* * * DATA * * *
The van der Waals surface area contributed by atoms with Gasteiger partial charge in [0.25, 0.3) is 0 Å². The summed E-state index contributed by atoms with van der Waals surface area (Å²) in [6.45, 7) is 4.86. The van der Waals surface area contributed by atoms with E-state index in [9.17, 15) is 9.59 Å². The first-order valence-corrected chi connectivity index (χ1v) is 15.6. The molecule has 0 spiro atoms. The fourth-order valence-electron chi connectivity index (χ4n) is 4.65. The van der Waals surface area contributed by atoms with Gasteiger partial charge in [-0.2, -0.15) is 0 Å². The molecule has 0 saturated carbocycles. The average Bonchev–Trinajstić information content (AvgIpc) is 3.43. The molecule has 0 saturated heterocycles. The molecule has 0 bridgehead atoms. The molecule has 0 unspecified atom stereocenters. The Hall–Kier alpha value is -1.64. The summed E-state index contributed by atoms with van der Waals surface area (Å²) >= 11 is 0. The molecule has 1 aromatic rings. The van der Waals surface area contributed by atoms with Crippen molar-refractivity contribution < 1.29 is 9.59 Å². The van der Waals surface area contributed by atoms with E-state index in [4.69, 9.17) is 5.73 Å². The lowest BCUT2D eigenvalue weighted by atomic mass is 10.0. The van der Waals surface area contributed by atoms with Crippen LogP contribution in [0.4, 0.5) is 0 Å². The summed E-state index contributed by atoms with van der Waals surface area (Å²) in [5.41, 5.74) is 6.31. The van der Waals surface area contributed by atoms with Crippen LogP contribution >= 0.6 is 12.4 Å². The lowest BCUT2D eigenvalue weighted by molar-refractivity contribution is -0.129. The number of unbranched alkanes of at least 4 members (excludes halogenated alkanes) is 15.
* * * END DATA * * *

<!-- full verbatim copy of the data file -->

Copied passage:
The van der Waals surface area contributed by atoms with Gasteiger partial charge in [0.25, 0.3) is 0 Å². The summed E-state index contributed by atoms with van der Waals surface area (Å²) in [6.45, 7) is 4.86. The van der Waals surface area contributed by atoms with E-state index in [9.17, 15) is 9.59 Å². The first-order valence-corrected chi connectivity index (χ1v) is 15.6. The molecule has 0 spiro atoms. The fourth-order valence-electron chi connectivity index (χ4n) is 4.65. The van der Waals surface area contributed by atoms with Gasteiger partial charge in [-0.2, -0.15) is 0 Å². The molecule has 0 saturated carbocycles. The average Bonchev–Trinajstić information content (AvgIpc) is 3.43. The molecule has 0 saturated heterocycles. The molecule has 0 bridgehead atoms. The molecule has 0 unspecified atom stereocenters. The Hall–Kier alpha value is -1.64. The summed E-state index contributed by atoms with van der Waals surface area (Å²) >= 11 is 0. The molecule has 1 aromatic rings. The van der Waals surface area contributed by atoms with Crippen molar-refractivity contribution < 1.29 is 9.59 Å². The van der Waals surface area contributed by atoms with E-state index in [4.69, 9.17) is 5.73 Å². The lowest BCUT2D eigenvalue weighted by atomic mass is 10.0. The van der Waals surface area contributed by atoms with Crippen LogP contribution in [0.4, 0.5) is 0 Å². The summed E-state index contributed by atoms with van der Waals surface area (Å²) in [5.41, 5.74) is 6.31. The van der Waals surface area contributed by atoms with Crippen LogP contribution >= 0.6 is 12.4 Å². The lowest BCUT2D eigenvalue weighted by molar-refractivity contribution is -0.129. The number of unbranched alkanes of at least 4 members (excludes halogenated alkanes) is 15.